Three Islanders Win 2022 Order of P.E.I.This appeared in CBC News:Beloved St. Bernard Church Set forDeconsecrationThis article appeared on Schneider, Claudette Thériault and John WallaceAndrew are the 2022 recipients of the Order of PrinceEdward Island. (CBC/Rachelle Richard-Léger)Three people have been selected to receive the2022 Order of Prince Edward Island Insignia,which is considered the highest honour that can beaccorded to a citizen of the province.Gary Schneider of Stratford, Claudette Thériaultof Abram-Village and John Wallace Andrew ofCharlottetown were chosen from 38 Islandersnominated to receive the honour this year,according to a written release Wednesday.Thériault is well known throughout the Acadian andfrancophone non-profit sector in P.E.I., and inCanada, and has contributed to many causesinvolving her community. In 2019, she became thefirst woman to be named chair of the CongrèsMondial Acadien organizing committee in P.E.I.She is presently a member of the Games ServicesCommittee for Canada Games 2023 and actingexecutive director of La Coopérative Le ChezNous Ltée.The future of St. Bernard Church is uncertain following itsdeconsecration on Sunday. The Digby County church sawattendance drop from thousands on a weekend todozens. (Vernon Ramesar/CBC)Louise LeBlanc grew up in the tiny community of St.Bernard, N.S., and remembers how the grandGothic church was the pride of the Acadiancommunity and at the centre of many milestones inher family. "My sisters and brothers got married inthe church," she said. "My little brothers and sisterswere baptized in that church. It was really verymuch part of us."With a dwindling population, falling attendance,and a building needing many repairs, thosecommunity traditions will come to an end Sundayas the landmark church is deconsecrated.The purpose of deconsecration is to make thebuilding not usable as a church or for profane use.To read the whole article, click here.Andrew is a fourth-generation resident of EastRoyalty who has led a distinguished career as amedical physicist in both P.E.I. and Nova Scotia.To read the article, click here.LA PAROLE NEWSLETTERAcadian Museum of Erath, LouisianaPAGE 11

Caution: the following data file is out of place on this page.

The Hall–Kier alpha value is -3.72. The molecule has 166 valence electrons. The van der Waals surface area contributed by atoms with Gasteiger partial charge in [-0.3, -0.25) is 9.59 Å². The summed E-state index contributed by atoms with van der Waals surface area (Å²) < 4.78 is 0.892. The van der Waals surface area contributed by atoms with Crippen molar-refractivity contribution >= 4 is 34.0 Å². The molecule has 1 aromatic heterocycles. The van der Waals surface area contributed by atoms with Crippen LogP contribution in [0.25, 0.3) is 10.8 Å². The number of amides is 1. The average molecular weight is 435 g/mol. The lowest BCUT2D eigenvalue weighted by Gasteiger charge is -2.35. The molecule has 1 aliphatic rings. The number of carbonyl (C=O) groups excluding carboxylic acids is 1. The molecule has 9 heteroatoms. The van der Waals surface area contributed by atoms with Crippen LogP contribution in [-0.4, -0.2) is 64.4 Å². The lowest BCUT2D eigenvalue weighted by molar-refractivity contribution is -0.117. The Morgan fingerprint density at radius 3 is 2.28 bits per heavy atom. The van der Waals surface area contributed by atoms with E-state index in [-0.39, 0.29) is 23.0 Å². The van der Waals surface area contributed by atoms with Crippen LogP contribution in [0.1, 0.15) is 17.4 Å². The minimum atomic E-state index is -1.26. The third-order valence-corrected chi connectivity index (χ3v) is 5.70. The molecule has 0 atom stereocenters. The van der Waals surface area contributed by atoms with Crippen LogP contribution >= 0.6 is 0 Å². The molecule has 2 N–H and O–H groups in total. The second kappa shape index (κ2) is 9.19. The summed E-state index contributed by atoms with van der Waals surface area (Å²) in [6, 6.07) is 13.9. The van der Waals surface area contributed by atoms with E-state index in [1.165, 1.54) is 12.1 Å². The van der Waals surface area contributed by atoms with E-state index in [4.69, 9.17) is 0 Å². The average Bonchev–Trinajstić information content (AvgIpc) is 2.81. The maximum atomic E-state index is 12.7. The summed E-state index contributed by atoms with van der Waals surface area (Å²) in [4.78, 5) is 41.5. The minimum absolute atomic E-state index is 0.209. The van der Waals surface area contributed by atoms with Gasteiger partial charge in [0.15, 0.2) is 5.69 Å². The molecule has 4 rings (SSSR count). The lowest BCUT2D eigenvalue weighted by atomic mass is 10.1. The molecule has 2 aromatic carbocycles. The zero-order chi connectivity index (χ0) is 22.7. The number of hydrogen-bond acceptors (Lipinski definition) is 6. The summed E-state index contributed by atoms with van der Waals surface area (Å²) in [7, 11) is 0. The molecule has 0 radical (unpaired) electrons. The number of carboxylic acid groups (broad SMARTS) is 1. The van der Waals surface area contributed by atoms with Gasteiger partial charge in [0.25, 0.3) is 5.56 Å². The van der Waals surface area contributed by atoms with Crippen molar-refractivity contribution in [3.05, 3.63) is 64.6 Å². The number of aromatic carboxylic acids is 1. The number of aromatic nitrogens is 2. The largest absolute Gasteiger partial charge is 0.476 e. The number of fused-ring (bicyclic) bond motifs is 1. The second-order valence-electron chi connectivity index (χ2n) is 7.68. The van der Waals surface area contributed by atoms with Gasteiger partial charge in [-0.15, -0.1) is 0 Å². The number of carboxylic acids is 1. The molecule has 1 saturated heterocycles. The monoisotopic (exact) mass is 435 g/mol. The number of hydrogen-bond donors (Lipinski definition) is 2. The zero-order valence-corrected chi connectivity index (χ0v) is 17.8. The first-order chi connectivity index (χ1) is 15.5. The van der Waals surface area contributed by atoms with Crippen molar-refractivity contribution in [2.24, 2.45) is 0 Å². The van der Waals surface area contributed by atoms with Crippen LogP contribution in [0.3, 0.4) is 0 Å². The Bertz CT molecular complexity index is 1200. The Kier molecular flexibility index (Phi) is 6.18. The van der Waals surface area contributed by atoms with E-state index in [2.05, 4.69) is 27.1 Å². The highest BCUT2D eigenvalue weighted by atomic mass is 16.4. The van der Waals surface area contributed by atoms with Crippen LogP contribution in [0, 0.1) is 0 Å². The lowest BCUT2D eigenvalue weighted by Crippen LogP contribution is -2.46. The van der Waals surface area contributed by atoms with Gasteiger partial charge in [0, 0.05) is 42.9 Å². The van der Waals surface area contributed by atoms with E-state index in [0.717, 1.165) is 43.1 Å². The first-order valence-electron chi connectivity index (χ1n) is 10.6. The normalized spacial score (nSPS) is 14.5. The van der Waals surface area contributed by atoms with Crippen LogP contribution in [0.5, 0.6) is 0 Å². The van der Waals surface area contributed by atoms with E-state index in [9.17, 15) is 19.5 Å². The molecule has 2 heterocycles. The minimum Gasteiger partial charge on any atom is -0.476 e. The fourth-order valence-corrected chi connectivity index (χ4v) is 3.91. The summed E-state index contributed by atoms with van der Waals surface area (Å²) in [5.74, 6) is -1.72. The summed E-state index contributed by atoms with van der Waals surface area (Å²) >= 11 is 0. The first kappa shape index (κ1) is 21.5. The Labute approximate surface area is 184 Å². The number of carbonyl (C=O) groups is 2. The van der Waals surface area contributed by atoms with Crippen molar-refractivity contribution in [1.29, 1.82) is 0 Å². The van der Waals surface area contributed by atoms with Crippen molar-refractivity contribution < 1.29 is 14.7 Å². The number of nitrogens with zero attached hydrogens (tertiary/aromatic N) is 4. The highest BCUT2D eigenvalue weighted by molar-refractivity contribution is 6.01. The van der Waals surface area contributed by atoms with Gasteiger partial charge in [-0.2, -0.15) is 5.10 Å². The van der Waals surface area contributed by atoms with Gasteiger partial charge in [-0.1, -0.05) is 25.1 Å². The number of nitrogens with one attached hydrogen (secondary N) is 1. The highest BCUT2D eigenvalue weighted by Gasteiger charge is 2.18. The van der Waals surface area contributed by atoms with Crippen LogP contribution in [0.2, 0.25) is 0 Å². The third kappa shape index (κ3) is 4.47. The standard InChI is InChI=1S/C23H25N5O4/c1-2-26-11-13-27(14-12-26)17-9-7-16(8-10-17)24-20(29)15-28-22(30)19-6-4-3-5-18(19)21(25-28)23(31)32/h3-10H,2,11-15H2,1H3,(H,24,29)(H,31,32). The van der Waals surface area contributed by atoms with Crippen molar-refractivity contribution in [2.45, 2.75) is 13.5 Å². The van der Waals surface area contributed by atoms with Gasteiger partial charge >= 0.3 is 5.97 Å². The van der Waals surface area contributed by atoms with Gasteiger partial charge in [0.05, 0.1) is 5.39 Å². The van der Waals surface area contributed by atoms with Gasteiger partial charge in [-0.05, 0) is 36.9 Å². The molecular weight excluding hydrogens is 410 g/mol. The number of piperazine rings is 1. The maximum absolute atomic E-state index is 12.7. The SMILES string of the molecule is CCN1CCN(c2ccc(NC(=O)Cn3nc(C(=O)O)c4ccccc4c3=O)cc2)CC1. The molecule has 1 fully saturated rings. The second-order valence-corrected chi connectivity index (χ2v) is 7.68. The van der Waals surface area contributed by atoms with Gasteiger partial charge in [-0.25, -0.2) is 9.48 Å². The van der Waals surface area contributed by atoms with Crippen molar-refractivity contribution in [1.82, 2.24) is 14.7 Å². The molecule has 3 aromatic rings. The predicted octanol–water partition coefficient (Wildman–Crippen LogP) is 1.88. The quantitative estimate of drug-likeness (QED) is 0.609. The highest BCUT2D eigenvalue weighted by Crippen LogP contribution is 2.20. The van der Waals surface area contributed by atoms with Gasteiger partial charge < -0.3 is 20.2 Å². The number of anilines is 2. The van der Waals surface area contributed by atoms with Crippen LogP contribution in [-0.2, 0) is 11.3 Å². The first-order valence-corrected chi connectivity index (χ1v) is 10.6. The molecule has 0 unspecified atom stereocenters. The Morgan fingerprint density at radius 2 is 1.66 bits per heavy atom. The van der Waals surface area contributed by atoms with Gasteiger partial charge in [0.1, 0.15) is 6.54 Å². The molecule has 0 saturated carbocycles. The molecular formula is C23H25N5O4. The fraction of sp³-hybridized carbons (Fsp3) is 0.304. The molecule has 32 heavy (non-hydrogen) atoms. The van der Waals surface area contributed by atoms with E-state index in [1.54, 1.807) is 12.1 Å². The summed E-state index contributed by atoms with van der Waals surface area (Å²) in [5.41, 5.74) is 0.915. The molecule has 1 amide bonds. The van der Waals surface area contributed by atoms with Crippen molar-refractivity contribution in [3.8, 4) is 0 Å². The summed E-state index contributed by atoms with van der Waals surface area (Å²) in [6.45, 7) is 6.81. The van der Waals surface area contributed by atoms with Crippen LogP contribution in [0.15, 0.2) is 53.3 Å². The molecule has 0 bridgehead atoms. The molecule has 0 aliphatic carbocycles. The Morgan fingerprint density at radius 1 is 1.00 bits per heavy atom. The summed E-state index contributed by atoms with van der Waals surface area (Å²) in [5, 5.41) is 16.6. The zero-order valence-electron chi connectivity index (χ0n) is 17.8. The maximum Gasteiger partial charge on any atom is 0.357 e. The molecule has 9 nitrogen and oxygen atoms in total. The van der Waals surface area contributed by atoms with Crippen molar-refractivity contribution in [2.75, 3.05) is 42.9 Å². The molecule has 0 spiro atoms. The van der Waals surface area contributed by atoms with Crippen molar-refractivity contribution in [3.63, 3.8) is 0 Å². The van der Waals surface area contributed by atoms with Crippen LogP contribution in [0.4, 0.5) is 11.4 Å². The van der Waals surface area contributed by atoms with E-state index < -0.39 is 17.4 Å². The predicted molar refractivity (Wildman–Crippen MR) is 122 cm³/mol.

Maine Cookbook Shares Acadian RecipesThis article by Charlinda Banks appeared inFrenchly:Maine French Heritage Marks HistoricAnniversaryThis article appeared in the Bangor Daily News:The Maine Community Cookbook, Vol. 2, compiledand edited by Margaret Hathaway and KarlSchatz. builds “on the success of the awardwinning Maine Bicentennial CommunityCookbook ” and “is a brand new collection ofmore than 200 family recipes, stories, and photos.The [book] is filled with dishes and stories fromhome kitchens in all of Maine’s 16 counties,including recipes from well-known Mainers such asSenator Olympia Snowe, historian Heather CoxRichardson, 101-year-old lobsterwoman VirginiaOliver, Olympic gold medalist Joan BenoitSamuelson, best-selling author Abdi Nor Iftin, andsummer resident and humorist John Hodgman. Atthe heart of the cookbook are recipes and storiesfrom everyday Maine families. Breaking breadtogether gives us comfort and strength, in goodtimes and bad. Whether we’re teaching our kidsto cook family recipes over Zoom, or gatheredtogether and sharing them at the table, our foodtraditions help define who we are, and bring ustogether as a community.”To view the authentic Acadian recipe for pouletet saucisse en cocette, click here.On July 3, 1922, Bishop Louis S. Walsh ofPortland stood before hundreds of devotedCatholics in St. David, in present-day Madawaska,and consecrated a large cross overlooking the St.John River. The landmark honored the Acadianswho, after decades of tragedy and uncertainty,began building new communities in the region in1785.The ceremony deserves to be remembered for theevents it commemorated but also for the context inwhich it happened—context that still resonates acentury later.This religious celebration offered overduerecognition of Acadians’ history and culture.Walsh, an Irish American, may have had his ownagenda. In 1913, he had traveled to Bar Harborto celebrate the 300th anniversary of the firstCatholic mission in what would become Maine. Ata time when anti-Catholic bigotry was rampant,recognition of this multicentennial history couldconfer legitimacy. French Jesuits had preceded thePilgrims in the northeastern colonies.Subscribers can read the article here.Grand-Pré Officially Launches 2022Tourism SeasonThis article appeared in Mirage:Grand-Pré National Historic Site is pleased towelcome visitors for the 2022 season. This year,several festivities are planned at Grand-Pré NHSto celebrate the 100th anniversary of the GrandPré Memorial Church.To read the entire article, click here.LA PAROLE NEWSLETTERAcadian Museum of Erath, LouisianaPAGE 12